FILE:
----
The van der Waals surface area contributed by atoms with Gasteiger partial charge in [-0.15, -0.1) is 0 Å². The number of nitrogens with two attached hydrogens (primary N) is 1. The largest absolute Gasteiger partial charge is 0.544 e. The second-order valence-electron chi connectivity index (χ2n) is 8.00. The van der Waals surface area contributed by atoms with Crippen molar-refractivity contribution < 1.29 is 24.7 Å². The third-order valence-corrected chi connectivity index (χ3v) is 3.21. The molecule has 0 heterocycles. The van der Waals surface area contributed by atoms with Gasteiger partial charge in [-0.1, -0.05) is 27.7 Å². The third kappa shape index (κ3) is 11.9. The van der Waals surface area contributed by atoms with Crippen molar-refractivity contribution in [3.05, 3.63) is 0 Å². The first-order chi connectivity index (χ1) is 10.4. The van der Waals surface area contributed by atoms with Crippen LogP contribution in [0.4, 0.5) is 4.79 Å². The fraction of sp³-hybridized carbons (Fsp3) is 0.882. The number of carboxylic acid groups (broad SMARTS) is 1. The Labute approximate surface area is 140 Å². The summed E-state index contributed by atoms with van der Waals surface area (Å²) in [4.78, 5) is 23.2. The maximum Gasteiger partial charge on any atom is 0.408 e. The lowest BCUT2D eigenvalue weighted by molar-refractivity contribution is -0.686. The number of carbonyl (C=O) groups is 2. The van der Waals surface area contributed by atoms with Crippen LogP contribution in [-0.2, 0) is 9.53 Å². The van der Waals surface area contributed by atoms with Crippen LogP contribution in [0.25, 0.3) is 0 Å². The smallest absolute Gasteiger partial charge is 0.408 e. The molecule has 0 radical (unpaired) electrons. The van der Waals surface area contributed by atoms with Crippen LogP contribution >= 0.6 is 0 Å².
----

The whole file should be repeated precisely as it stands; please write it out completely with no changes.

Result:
The van der Waals surface area contributed by atoms with Gasteiger partial charge in [-0.15, -0.1) is 0 Å². The number of nitrogens with two attached hydrogens (primary N) is 1. The largest absolute Gasteiger partial charge is 0.544 e. The second-order valence-electron chi connectivity index (χ2n) is 8.00. The van der Waals surface area contributed by atoms with Crippen molar-refractivity contribution < 1.29 is 24.7 Å². The third-order valence-corrected chi connectivity index (χ3v) is 3.21. The molecule has 0 heterocycles. The van der Waals surface area contributed by atoms with Gasteiger partial charge in [-0.1, -0.05) is 27.7 Å². The third kappa shape index (κ3) is 11.9. The van der Waals surface area contributed by atoms with Crippen molar-refractivity contribution in [3.05, 3.63) is 0 Å². The first-order chi connectivity index (χ1) is 10.4. The van der Waals surface area contributed by atoms with Crippen LogP contribution in [0.4, 0.5) is 4.79 Å². The fraction of sp³-hybridized carbons (Fsp3) is 0.882. The number of carboxylic acid groups (broad SMARTS) is 1. The Labute approximate surface area is 140 Å². The summed E-state index contributed by atoms with van der Waals surface area (Å²) in [4.78, 5) is 23.2. The maximum Gasteiger partial charge on any atom is 0.408 e. The lowest BCUT2D eigenvalue weighted by molar-refractivity contribution is -0.686. The number of carbonyl (C=O) groups is 2. The van der Waals surface area contributed by atoms with Crippen LogP contribution in [-0.2, 0) is 9.53 Å². The van der Waals surface area contributed by atoms with Crippen LogP contribution in [0.25, 0.3) is 0 Å². The smallest absolute Gasteiger partial charge is 0.408 e. The molecule has 0 radical (unpaired) electrons. The van der Waals surface area contributed by atoms with Crippen LogP contribution >= 0.6 is 0 Å².